The object of punishment is prevention from evil; it never can be made impulsive to good.
Women now have choices. They can be married, not married, have a job, not have a job, be married with children, unmarried with children. Men have the same choice we've always had: work, or prison.
He was a first-time nonviolent possible offender, ... And under the mandatory minimums, he was put in prison for 15 years. Not only does the punishment not fit the crime, but the mandatory minimums don't give judges any discretion to look at the background of the case, to read into the specifics of the case. I don't know a judge who really is in favor of the mandatory minimums.
It was only when I lay there on the rotting prison straw that I sensed within myself the first stirrings of good. Gradually it was disclosed to me that the line separating good and evil passes not between states nor between social classes nor between political parties, but right through every human heart, through all human hearts. And that is why I turn back to the years of my imprisonment and say, sometimes to the astonishment of those about me, bless you, prison, for having been a part of my life.
Nothing can be more abhorrent to democracy than to imprison a person or keep him in prison because he is unpopular. This is really the test of civilization.
Crimes lead one into another; they who are capable of being forgers are capable of being incendiaries.
To make punishments efficacious, two things are necessary. They must never be disproportioned to the offence, and they must be certain.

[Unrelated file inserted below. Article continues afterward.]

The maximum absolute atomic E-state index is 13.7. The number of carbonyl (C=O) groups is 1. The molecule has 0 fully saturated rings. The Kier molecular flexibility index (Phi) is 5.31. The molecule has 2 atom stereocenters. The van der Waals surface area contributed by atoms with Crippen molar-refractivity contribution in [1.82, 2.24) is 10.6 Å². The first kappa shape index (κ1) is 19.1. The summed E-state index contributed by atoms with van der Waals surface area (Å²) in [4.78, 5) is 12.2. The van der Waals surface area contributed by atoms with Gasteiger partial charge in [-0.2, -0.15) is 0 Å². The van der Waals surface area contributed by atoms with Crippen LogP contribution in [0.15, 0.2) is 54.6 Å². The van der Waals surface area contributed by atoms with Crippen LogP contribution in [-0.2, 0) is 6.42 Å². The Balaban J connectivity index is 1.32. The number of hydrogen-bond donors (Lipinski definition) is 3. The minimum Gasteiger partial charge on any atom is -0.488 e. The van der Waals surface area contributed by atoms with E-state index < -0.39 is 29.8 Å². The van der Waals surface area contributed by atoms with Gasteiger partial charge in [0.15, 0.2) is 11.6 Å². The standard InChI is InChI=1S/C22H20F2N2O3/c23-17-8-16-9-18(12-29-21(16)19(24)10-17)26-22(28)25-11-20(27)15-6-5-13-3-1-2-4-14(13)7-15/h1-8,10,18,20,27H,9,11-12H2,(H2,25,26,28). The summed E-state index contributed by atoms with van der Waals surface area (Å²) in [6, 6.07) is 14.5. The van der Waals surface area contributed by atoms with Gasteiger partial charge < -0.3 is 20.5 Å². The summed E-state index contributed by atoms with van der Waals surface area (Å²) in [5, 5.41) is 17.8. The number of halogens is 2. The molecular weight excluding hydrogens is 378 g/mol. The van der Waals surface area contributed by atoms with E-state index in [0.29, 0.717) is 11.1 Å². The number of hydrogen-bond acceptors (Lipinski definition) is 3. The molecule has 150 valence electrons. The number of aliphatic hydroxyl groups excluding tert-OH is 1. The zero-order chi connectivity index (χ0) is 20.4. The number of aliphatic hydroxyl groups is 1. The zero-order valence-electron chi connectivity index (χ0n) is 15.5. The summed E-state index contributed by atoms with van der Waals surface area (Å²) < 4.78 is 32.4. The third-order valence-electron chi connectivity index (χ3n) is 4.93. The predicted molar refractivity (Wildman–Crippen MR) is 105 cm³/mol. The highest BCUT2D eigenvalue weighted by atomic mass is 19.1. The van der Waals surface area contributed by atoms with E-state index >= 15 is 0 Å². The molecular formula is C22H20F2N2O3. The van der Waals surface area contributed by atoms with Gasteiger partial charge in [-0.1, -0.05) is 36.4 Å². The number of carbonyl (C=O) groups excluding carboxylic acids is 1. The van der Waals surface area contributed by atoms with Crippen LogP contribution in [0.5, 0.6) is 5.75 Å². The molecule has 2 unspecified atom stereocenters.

There are few better measures of the concern a society has for its individual members and its own well being than the way it handles criminals.
The thoughts of a prisoner - they're not free either. They keep returning to the same things.
The degree of civilization in a society can be judged by entering its prisons.
A Sunday school is a prison in which children do penance for the evil conscience of their parents.
A country is in a bad state, which is governed only by laws; because a thousand things occur for which laws cannot provide, and where authority ought to interpose.
Justice is justice though it's always delayed and finally done only by mistake.
Nor cell, nor chain, nor dungeon speaks to the murderer like the voice of solitude.
The difference between tax avoidance and tax evasion is the thickness of a prison walls.
Those magistrates who can prevent crime, and do not, in effect encourage it.
Definition, rationality, and structure are ways of seeing, but they become prisons when they blank out other ways of seeing.
Prison continues, on those who are entrusted to it, a work begun elsewhere, which the whole of society pursues on each individual through innumerable mechanisms of discipline.
In prisons, those things withheld from and denied to the prisoner become precisely what he wants most of all.